Apoptosis may be proliferation-dependent or proliferation-independent. Proliferation inevitably is associated with apoptosis through the actions of tumor suppressor genes such as p53, which controls key stages of the cell cycle to ensure that cells in which DNA becomes significantly flawed are eliminated through cell death.(16, 104) When actively proliferating cells in young rats were prelabeled with bromodeoxyuridine (BrdUrd) and rats were killed after 3-5 days of PTH treatment (a duration required for them to differentiate into osteoblasts), the percent of BrdUrd-labeled cells increased.(98) In this same time interval, the percent of metaphyseal bone apoptotic cells increased transiently, peaking after 5-7 days of PTH.(83) Although relevant to a role for PTH in the developing skeleton, this alteration of the balance between proliferating and apoptotic cell populations observed in young rats is unlikely to be part of the PTH response in adult rats. In mature rats, PTH did not increase the percent of thymidine-labeled osteoblasts, stimulating the hypothesis that the hormone activated preexisting quiescent bone surface cells.(105) If validated, the absence of stimulated proliferation would exclude the likelihood of proliferation-dependent apoptosis but not proliferation-independent apoptosis. Paradoxically, PTH inhibited osteoblast apoptosis and decreased caspase activity on enzyme substrates that recognize caspase-3 but did not up-regulate expression of a number of genes implicated in apoptotic pathways in young rats.(83) In vitro, PTH inhibited dexamethasone-induced apoptosis in osteoblasts isolated from neonatal murine calvaria.(26) In a separate study, histomorphometry of the midmetaphyseal region of long bones of mice treated for 4 weeks with PTH showed an inhibition of osteoblast apoptosis, generating the hypothesis that inhibition of cell death could explain the seeming longevity of osteoblasts and favor sustained bone formation and bone accrual.(28, 82) A possible role for PTH-regulated intracellular calcium and phosphate fluxes in osteoblast apoptosis has not been explored at the cell and molecular level, although changes in these ions have been associated with apoptosis.(15)

The significance of the PTH-induced inhibition of apoptosis in terms of functional outcomes in bone is not clear. Cell death associated with the absence of PTH in hypoparathyroidism, with continuous infusion of PTH in vivo, or withdrawal from treatment has not been studied. The data on apoptosis in general are not available for us to know if inhibiting apoptosis and prolonging osteoblast longevity will sustain full physiological function in affected cells or, by maintaining adhesion of cells to the ECM, prevent osteoclasts from accessing the bone surface. It is widely recognized that inhibition of apoptosis through effects on caspase activity delays rather than inhibits death of the targeted cell, and death will likely occur through other mechanisms.(2)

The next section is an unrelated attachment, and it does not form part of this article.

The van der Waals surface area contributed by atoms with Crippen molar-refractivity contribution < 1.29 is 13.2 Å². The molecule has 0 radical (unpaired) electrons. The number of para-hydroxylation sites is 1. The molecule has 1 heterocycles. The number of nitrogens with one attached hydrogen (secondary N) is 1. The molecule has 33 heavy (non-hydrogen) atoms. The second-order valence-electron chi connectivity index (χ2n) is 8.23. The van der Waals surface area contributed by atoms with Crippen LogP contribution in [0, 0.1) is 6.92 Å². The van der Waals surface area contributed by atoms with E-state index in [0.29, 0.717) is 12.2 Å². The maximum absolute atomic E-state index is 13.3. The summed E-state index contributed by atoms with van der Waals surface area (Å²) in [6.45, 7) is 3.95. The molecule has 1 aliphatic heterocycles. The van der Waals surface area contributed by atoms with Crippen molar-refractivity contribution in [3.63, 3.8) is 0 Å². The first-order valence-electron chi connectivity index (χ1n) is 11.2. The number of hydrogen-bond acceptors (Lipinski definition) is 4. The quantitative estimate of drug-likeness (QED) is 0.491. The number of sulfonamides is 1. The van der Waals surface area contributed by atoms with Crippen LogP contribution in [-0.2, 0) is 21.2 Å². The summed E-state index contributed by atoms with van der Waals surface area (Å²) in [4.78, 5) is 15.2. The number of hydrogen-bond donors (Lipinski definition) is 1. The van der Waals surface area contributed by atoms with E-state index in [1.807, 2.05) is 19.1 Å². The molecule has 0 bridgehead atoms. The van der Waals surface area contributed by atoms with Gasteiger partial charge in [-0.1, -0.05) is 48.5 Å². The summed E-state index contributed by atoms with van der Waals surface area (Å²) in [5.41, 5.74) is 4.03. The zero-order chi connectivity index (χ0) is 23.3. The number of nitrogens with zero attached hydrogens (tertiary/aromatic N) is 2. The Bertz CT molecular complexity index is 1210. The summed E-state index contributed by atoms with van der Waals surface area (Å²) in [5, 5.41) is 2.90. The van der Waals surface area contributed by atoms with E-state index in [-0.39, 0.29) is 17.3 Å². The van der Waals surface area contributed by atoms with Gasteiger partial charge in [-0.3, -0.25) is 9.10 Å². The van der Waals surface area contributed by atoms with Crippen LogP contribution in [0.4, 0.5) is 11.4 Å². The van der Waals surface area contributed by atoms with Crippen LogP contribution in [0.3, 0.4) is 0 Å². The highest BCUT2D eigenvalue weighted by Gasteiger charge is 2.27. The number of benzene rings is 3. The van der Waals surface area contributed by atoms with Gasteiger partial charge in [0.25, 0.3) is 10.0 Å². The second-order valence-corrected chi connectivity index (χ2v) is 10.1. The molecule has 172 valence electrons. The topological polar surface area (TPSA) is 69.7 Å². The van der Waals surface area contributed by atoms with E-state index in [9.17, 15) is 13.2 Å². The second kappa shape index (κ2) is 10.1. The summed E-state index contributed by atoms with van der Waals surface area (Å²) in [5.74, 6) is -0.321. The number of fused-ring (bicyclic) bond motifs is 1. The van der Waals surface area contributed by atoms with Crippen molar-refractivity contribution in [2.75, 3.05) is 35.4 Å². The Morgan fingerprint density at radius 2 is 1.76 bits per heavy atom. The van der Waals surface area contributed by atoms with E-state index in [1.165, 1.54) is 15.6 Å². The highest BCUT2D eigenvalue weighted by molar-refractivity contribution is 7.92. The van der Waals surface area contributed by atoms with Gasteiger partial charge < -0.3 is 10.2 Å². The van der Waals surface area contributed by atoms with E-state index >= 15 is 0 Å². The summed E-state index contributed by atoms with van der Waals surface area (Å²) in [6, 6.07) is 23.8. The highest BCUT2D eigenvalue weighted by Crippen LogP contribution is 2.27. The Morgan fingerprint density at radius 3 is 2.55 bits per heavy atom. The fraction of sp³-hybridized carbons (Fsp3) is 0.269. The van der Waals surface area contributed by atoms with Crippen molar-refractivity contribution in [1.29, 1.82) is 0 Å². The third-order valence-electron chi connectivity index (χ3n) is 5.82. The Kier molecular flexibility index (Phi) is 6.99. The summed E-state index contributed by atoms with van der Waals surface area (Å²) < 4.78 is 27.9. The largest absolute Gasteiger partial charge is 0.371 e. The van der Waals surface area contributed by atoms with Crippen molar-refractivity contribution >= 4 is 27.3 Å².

SUMMARY

  1. Top of page
  2. Abstract
  3. INTRODUCTION
  4. THE PROCESS OF APOPTOSIS
  5. THE CASPASES
  6. PATHWAYS OF APOPTOSIS
  7. APOPTOSIS IN BONE
  8. SUMMARY
  9. REFERENCES

In summary, apoptosis of osteoblasts is unlikely to be indiscriminate. There are numerous molecules that are involved in apoptosis, and the fate of the cell depends on how these molecules interact with each other. Skeletal tissue, during its lifetime, undergoes modeling and remodeling as prerequisites for bone turnover, bone repair, and bone regeneration. These processes not only require generating osteoblasts through proliferation or activation of existing precursors, but also balancing the needs of tissue homeostasis by regulation of bone cell death. During skeletal development, apoptosis and other forms of cell death are required for bones to acquire the appropriate geometry and form. The functional significance of osteoblast death in the postnatal skeleton and adult skeleton for normal bone homeostasis or in response to pharmacologic agents is not well understood at this time. Explorations to determine the selective pathways of apoptosis, which have been identified in other cells and organs, have only just started in the past few years in bone, so we cannot know yet if these can be leveraged into potential targets for new therapeutic strategies.

REFERENCES

  1. Top of page
  2. Abstract
  3. INTRODUCTION
  4. THE PROCESS OF APOPTOSIS
  5. THE CASPASES
  6. PATHWAYS OF APOPTOSIS
  7. APOPTOSIS IN BONE
  8. SUMMARY
  9. REFERENCES